Marion Daly

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I started following Scotland in the 1980s when I was a student in Edinburgh, but the Student Grant (this may well date me …no student loans in the good old days!) did not stretch to anything beyond the home games. My first experience of travelling was to Italia 90 and although I would definitely not recommend going from Glasgow to Italy by bus, the experience was fantastic and opened my eyes to the camaraderie, laughter, friendships, highs and lows that go along with following our team.  So when I shacked up with John in 1991 and found that he shared the same passion, it seemed natural for us to go to the games, although at that time the constraints of work, holidays and finances, meant away trips were not as regular as now.

In 1996 we started planning the trip to France 98, in the sure and certain knowledge that we would qualify – (can we get back to that please!!) and what a trip that turned out to be with c20 family and friends based south of Bordeaux and some of us travelling to the matches with tickets having been secured for 2 of the games via all sorts of swaps and deals (the fact that we could not get tickets for the Brazil game was what led us to join the SSC after the tournament).

Other than having made donations at various events my first real awareness of the work of the Tartan Army Sunshine Appeal came in 2007 when we were back in Paris where, as it happened, I was working at the time, and whilst I was at work on the day before the game John headed off to join the donation to “Main Dans La Main” (Hand in Hand) at a Paris children’s hospital having been invited along by some of the original steering group. He came back to the hotel raving about the good work that was being done and the experience of seeing first hand the children being helped in really practical ways. Some of you might remember that trip when a wee march to the stadium from the Eiffel Tower and a shot from James McFadden who “just thought why not..” made for a great night all round.

Since then I have been to many donations and fundraising events and each time just serves to cement my view of what a great cause this is and how much it fits with the very nature of the Tartan Army that I had first discovered back in 1990 – good people doing what they can and trying to bring smiles and laughter on their travels.

One donation that really stands out for me in typifying what TASA is all about was in 2008 in Macedonia where they were involved in a joint effort with Tartan Skopje. The organisation was called Topansko Pole which is an organisation working with children with mental disability using education and vocational training, as well as entertainment, sports and other activities to help their development. Some of the children lived in the facility we visited and some were there on a normal school day basis.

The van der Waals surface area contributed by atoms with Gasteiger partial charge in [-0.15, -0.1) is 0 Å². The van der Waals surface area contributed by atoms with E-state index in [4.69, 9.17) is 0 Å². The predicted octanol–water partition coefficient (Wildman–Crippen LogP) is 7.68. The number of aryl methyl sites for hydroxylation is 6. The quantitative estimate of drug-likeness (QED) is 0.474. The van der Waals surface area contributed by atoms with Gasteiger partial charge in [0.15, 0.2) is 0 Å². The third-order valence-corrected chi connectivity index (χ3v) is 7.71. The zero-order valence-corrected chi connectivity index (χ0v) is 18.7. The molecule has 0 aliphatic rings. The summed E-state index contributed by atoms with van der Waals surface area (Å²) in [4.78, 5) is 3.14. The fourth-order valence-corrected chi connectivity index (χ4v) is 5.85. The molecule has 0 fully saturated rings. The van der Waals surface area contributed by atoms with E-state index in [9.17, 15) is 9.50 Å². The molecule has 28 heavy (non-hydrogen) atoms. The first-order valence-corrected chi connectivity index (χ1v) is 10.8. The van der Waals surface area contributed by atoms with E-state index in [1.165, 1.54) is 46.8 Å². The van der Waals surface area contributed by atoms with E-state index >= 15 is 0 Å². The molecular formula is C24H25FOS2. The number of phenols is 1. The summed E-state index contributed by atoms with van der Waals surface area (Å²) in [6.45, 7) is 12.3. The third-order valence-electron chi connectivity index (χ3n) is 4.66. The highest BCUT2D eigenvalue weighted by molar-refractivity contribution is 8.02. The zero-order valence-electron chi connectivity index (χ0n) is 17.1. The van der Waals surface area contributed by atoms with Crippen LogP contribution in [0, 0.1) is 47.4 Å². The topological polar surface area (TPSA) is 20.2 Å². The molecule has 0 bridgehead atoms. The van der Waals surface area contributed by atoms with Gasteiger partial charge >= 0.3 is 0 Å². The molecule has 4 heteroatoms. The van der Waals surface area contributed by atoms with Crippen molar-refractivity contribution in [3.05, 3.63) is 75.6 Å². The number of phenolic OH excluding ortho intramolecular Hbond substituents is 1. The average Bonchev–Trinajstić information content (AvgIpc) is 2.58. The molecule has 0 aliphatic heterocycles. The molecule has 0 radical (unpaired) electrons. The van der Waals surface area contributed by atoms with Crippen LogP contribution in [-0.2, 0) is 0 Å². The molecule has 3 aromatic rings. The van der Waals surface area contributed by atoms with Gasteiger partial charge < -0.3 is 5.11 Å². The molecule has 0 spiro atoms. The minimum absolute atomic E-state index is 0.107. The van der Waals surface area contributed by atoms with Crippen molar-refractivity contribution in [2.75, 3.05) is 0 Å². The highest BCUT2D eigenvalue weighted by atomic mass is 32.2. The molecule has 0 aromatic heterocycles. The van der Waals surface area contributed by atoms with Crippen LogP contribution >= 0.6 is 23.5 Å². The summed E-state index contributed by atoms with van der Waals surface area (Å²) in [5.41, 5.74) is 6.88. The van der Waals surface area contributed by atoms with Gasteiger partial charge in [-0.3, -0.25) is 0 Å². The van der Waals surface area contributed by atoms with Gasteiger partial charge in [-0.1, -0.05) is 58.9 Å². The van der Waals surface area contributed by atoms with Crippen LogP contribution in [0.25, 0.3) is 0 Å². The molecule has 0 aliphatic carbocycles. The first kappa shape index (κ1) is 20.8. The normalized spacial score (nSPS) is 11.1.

There had been money donated to refurbish dormitories and toilet facilities and we saw the newly refurbished areas along with pictures of what had been there before – to say it was a night and day comparison is an understatement. That sticks in my mind as a really practical thing that made the life of these kids better but my memory of that day is much more vivid in respect of the emotion of the day.

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We went along with sweets, toys and badges to dish out, a couple of pipers to entertain and Eric the Cheeseman who had learned a Macedonia song, his rendition of which the children loved. In return the children had arranged entertainment for us in the form of a dance performance and a party with all the trimmings. I remember one young lady of about 9 or 10 years of age who was fascinated by the selection of plastic wristbands I had on – you know the ones with Scotland, Alba gu Brath, Cloverleaf Tartan army etc. – suffice to say that they were hers by the end of the party and you would think I had given her a million pounds. It was a joyful day and I felt privileged to have been invited along.

The feeling of privilege at being invited along whenever I have been at donations since has never gone, although I admit I sometimes have to hide behind the sunspecs as it can be emotional …I am ok with that though, as I have seen many others feeling the same way. To those involved in the work of organising and fundraising I would just say keep it up, it is all worth it!

If the idea is to “bring a little sunshine into the lives of children where Scotland play” it works!

If you’ve been involved with the Sunshine Appeal in the past whether that’s doing a fundraiser, attending a donation or simply buying some merchandise, we’d love to hear your story.  Contact us at info@tasunshineappeal.co.uk

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